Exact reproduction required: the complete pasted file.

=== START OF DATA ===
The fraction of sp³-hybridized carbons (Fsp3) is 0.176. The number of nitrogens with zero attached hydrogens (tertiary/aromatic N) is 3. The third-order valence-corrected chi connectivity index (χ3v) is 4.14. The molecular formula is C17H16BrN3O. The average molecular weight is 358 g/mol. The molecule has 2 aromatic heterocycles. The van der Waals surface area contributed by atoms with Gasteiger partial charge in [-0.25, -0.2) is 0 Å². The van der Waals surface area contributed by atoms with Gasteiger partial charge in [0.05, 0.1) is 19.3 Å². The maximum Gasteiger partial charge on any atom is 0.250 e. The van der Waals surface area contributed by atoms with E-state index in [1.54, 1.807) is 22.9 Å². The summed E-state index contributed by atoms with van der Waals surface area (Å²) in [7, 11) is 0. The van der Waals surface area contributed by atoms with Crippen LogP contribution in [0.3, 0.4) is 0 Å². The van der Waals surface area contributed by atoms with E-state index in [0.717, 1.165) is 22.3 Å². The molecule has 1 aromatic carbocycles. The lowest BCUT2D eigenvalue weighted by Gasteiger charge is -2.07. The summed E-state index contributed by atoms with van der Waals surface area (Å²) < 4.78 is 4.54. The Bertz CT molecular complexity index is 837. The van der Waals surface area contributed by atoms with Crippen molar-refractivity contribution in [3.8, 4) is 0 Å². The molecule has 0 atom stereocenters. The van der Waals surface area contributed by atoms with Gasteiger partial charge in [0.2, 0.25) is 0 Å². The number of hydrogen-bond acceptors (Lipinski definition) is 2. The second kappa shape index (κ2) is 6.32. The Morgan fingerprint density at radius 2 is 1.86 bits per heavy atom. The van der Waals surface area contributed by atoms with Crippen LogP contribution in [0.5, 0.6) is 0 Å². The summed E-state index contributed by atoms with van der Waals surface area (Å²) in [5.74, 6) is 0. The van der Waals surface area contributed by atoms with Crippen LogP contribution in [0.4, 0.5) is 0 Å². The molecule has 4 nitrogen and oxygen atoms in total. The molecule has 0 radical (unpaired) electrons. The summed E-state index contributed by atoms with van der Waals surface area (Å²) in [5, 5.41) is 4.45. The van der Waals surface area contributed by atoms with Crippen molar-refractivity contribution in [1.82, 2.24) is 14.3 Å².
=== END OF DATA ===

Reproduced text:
The fraction of sp³-hybridized carbons (Fsp3) is 0.176. The number of nitrogens with zero attached hydrogens (tertiary/aromatic N) is 3. The third-order valence-corrected chi connectivity index (χ3v) is 4.14. The molecular formula is C17H16BrN3O. The average molecular weight is 358 g/mol. The molecule has 2 aromatic heterocycles. The van der Waals surface area contributed by atoms with Gasteiger partial charge in [-0.25, -0.2) is 0 Å². The van der Waals surface area contributed by atoms with Gasteiger partial charge in [0.05, 0.1) is 19.3 Å². The maximum Gasteiger partial charge on any atom is 0.250 e. The van der Waals surface area contributed by atoms with E-state index in [1.54, 1.807) is 22.9 Å². The summed E-state index contributed by atoms with van der Waals surface area (Å²) in [7, 11) is 0. The van der Waals surface area contributed by atoms with Crippen LogP contribution in [0.3, 0.4) is 0 Å². The van der Waals surface area contributed by atoms with E-state index in [0.717, 1.165) is 22.3 Å². The molecule has 1 aromatic carbocycles. The lowest BCUT2D eigenvalue weighted by Gasteiger charge is -2.07. The summed E-state index contributed by atoms with van der Waals surface area (Å²) < 4.78 is 4.54. The Bertz CT molecular complexity index is 837. The van der Waals surface area contributed by atoms with Crippen molar-refractivity contribution in [3.8, 4) is 0 Å². The molecule has 0 atom stereocenters. The van der Waals surface area contributed by atoms with Gasteiger partial charge in [0.2, 0.25) is 0 Å². The number of hydrogen-bond acceptors (Lipinski definition) is 2. The second kappa shape index (κ2) is 6.32. The Morgan fingerprint density at radius 2 is 1.86 bits per heavy atom. The van der Waals surface area contributed by atoms with Crippen LogP contribution in [0.5, 0.6) is 0 Å². The summed E-state index contributed by atoms with van der Waals surface area (Å²) in [5.74, 6) is 0. The van der Waals surface area contributed by atoms with Crippen LogP contribution in [0.4, 0.5) is 0 Å². The molecule has 4 nitrogen and oxygen atoms in total. The molecule has 0 radical (unpaired) electrons. The summed E-state index contributed by atoms with van der Waals surface area (Å²) in [5, 5.41) is 4.45. The van der Waals surface area contributed by atoms with Crippen molar-refractivity contribution in [1.82, 2.24) is 14.3 Å².